"Take a taxi from Milton Keynes," said the man from the Panacea Society. "It will save time." It did. But thanks to a long traffic jam at the roundabout with the M1 it gained me just a mere 20 minutes which, with a cab fare of £28, turned out to be a rather expensive way of saving time.
But then, time is running out for the Panacea Society (established in 1926). Its members are waiting for the end of the world, and so convinced are they of its imminence that they have refurbished an elegant Edwardian terraced house in Bedford for the exclusive use of Jesus Christ when he returns for the Second Coming. It has new carpets throughout, and a new kitchen and bathroom, though as one of it members pointed out, Christ "may not require the shower, because he will have a radiant body" when he returns for the Last Judgement.
If time is running out for them, money is not, which is perhaps why using a taxi at £1.40 a minute seems a worthwhile deal. They have recently found themselves under the cold commercial scrutiny of the Charity Commissioners, who discovered that the society has accumulated, at a conservative estimate, £15m in property and stocks, which generate more than £500,000 a year in income.
And yet they were not spending any of it. Quite properly, according to the aims and objectives of the society at any rate, they were saving it all up for Jesus to spend when he arrives in Bedford. "The Lord worked as a carpenter the first time," Panacea's treasurer, a beady-eyed, full-bearded, octogenarian Scot named John Coghill, explained. "He will still need money this time."
This is not quite how the Charity Commissioners saw it. Accumulating goods and cash for a future event – date unspecified – is deemed not to be in accordance with the terms of charity as defined in English law. So to keep their tax-beneficial charitable status, the society was last week forced to auction off vast quantities of antiques, jewellery, paintings and other valuables which had been left to it when the 120,000 members who joined it in its heyday in the 1930s "passed over to the other side". The £800,000 raised by the five-day auction will be added to their capital, but the interest from it must henceforth be spent, in the year in which it is earned, on conventional charitable acts. (The society recently gave £250,000 to a Bedford Hospital appeal and child development project.)
But there was one treasure that they would never agree to auction. The Panacea Society's most closely guarded possession – no outsiders are allowed to see it – is a box which once belonged to Joanna Southcott, an 18th-century religious figure, described by her adherents as a prophet and by the Dictionary of National Biography as a "fanatic". Joanna, who said she received messages from God, made predictions and sealed them. In her life, many – on matters like crop failures and the course of the Napoleonic wars – came true. But a large quantity of other prophecies and instructions were sealed in the box, with the order that it should only be opened at a time of national emergency and in the presence of 24 bishops of the Church of England.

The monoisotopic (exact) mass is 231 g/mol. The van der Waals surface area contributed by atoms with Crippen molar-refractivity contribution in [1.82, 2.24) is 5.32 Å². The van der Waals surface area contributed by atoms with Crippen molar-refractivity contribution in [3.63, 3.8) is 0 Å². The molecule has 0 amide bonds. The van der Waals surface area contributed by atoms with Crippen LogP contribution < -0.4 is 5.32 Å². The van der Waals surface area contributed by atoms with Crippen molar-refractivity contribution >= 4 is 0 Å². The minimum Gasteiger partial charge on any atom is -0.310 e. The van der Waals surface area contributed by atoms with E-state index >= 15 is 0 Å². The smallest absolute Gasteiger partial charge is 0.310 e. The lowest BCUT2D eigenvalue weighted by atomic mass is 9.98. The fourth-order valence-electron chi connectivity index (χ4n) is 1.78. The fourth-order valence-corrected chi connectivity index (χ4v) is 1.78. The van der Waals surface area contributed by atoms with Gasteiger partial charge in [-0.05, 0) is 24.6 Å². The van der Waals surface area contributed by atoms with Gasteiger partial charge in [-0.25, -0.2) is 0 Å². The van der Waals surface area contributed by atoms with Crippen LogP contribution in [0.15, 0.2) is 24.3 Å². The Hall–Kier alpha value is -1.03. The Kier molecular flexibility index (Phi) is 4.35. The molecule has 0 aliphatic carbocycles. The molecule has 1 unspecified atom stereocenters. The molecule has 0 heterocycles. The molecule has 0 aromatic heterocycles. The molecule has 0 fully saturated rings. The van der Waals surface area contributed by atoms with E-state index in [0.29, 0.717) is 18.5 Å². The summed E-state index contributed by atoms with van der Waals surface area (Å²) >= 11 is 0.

Ever since, the corded and nailed chest – which we know, thanks to one dutiful British Railways official in 1861, weighs 156lb – has been handed down unopened from believer to believer (though several "hoax" boxes have materialised and been opened in the interval). For the past 200 years, the holders of the "true" box have been trying to persuade various Archbishops of Canterbury to help open it and share with the world the details of these final visions of Joanna – a proposal which successive Cantuars have rejected with varyingly arctic degrees of disdain. In an attempt to twist their episcopal arms the society placed, throughout the 20th century, adverts in the Daily Mail and The Sunday Telegraph entreating the public to petition the Anglican church to change its mind. "Crime and banditry and the distress of nations and perplexity will continue to increase until the bishops open the box," the full-page ads said.
"No outsiders have seen it till now," Mr Coghill said, as he opened a blue folder and produced a photograph of the hallowed object. "This is the very first time we've allowed anyone even to see a photograph. Make sure you mention that. We've decided to become more open."
Beside him in the society's graceful and well-appointed office in Bedford sat another of the society's elderly trustees, Mrs Ruth Klein. It was Mrs Klein who had done all the interviews on local television and radio about the auction, but now Mr Coghill had decided to step out of the shadows to explain the basis of the society's belief. Neat tables composed in spidery handwriting covered the pages that he now produced.
"The first thing to understand is that Adam and Eve were real people," he began. "The story of evolution is correct, but there came a point at which God put a soul into a human being. First came Eve, who was both male and female. She conceived Adam." It was already a fairly unorthodox start.